PARIS — Five-year-old Kathleen Scribner had no idea when she got into the family car the morning of March 24, 1936, that she was in for the ride of her life.

The South Paris resident, who will be 84 in June, recalled the events of that fateful day from her Paris Hill Road home recently.

Her brother was 6 and her sister only 2 when they, along with their parents and uncle, set off from their Buckfield Road home for her grandmother’s house, roughly three miles away. Alongside their modest tar-papered house, which didn’t have electricity or running water, was a small brook.

“It warmed up and the ice broke up, too,” Scribner said. “Along with the high water, we were having rain. The ice cakes were like this.” Scribner gestured to indicate 2-foot-thick chunks. “It was a flood. … the water and the ice cakes started to wash us down the road.”

She said she remembers most of it well. Her uncle somehow got out of the car. She thinks he jumped onto the ice cakes and ran to the field beyond to get help. The car crashed into a tree, stopping the rest of the family from being swept downstream.

“That tree saved our life,” Scribner said.

Her father lifted her, her brother and her sister up in the tree.

“My father said to me, ‘Now put your arms around the tree and don’t let go.’ And I was so sick from the ice cakes (swirling around) and from being scared.”

Her mother wasn’t able to climb into the tree with her father and the kids, so she stood on top of the car.

“Of course, if an ice cake had hit the car, Mom would have went down the brook,” Scribner said. “The good Lord was with us that day.”

She wasn’t sure what kind of car her family had, but the faded black-and-white photograph shows chains on the tires and a torn cloth roof that was a result of the wreck. She has another photo that shows the car farther back from the tree, because the ice cakes came in and pushed it out.

The Fire Department came to their rescue. Firefighters were able to get a rope over to the tree. A chair was tied to the rope and the five members of the family were brought, one by one, across the flooded road below.

“I thought afterward, ‘Well, we were brave, weren’t we?’” Scribner said. “The little brook, when you see it, you would never think it did what it did. It would be so vicious.”

After their ordeal, they were brought to a neighbor’s house, where the children put their feet in warm water to prevent frostbite. Scribner and her family ended up staying with her grandmother for two or three days. It took that long for the water to recede enough for the ice cakes to be cleared from the road.

Everything the family had put in the car to take with them was swept down the brook. And all of her mother’s canning supplies in their house were washed away in the flood.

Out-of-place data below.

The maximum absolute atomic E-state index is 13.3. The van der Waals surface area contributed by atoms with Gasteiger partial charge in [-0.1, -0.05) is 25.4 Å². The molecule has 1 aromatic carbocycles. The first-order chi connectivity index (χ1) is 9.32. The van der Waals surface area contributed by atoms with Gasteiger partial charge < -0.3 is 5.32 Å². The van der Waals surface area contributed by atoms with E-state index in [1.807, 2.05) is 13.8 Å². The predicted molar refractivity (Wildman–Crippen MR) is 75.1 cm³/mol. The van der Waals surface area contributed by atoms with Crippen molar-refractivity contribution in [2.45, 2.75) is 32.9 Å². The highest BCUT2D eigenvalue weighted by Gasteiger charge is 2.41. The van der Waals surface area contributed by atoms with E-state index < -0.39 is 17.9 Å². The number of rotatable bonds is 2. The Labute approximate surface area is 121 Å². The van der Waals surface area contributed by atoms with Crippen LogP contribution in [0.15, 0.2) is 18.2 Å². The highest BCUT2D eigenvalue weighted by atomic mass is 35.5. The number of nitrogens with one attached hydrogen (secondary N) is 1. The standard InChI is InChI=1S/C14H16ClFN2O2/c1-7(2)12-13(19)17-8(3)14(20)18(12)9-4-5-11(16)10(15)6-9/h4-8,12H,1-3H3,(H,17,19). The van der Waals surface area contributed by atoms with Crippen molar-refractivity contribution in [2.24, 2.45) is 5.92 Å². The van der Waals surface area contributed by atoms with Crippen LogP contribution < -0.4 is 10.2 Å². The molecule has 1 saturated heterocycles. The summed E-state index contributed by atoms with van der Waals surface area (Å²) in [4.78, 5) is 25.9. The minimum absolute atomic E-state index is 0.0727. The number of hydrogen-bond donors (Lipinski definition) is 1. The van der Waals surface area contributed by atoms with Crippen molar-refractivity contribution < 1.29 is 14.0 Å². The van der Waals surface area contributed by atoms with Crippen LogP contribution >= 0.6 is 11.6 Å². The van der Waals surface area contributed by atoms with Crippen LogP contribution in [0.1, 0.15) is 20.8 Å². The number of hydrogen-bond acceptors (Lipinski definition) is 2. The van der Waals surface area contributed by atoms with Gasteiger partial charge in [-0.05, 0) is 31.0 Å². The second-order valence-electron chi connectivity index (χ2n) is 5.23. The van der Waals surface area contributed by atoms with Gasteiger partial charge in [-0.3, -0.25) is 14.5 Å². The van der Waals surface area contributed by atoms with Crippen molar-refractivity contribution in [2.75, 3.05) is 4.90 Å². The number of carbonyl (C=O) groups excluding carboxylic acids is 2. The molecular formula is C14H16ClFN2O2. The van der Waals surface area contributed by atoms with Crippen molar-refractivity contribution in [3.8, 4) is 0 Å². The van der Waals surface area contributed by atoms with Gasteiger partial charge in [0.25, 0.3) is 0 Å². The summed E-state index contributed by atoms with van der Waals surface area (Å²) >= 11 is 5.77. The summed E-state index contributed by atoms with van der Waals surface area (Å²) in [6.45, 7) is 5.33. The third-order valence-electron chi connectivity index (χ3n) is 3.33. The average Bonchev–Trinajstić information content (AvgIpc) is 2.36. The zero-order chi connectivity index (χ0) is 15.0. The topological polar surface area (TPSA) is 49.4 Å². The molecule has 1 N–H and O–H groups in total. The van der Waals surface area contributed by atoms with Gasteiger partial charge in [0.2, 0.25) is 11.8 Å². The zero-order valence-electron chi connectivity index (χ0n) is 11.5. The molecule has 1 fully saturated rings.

“The ice cakes would bang against our house in the night.  … We left that home several times in the night (because of it). I don’t know why (my father) had us staying there. He did and we made it,” Scribner said, laughing.

The date of March 24 weighs heavily on her mind. It became an unofficial curse for her family, starting with the flood. Eleven years later, on March 24, her brother was killed after being hit by a train in South Paris. Her mother-in-law died on March 24 years later. And after that, Scribner’s daughter was involved in a car accident on the same date.

“I stay at home. I feel like staying in bed that day,” she said. “You know, that’s part of life. Sometimes you think you’re bad off, then you listen to other people and you realize you’re not the only one. You got to take what’s doled out to you.”

She admits she’s worried about the spring flood this year, which happens before mud season.

The Maine River Flow Advisory Commission is worried, too. The commission said in a news release recently that rainfall is the main cause of flooding in the state, but snowpack, frozen ground and river ice increase the risk of flooding this time of year.

“Flood potential across the state remains normal through the end of March, but overall potential will increase over the next few weeks due to the lateness of the ice and snow melt,” the news release said. “The strength of the ice cover in Maine’s rivers creates vulnerability to ice jam flooding. The probability for major rainstorms and warm temperatures increases as spring progresses.”

But even with the dismal forecast, Scribner believes there’s light at the end of the tunnel.

“Before you know it, we’ll be complaining because we’re too hot,” she said.  

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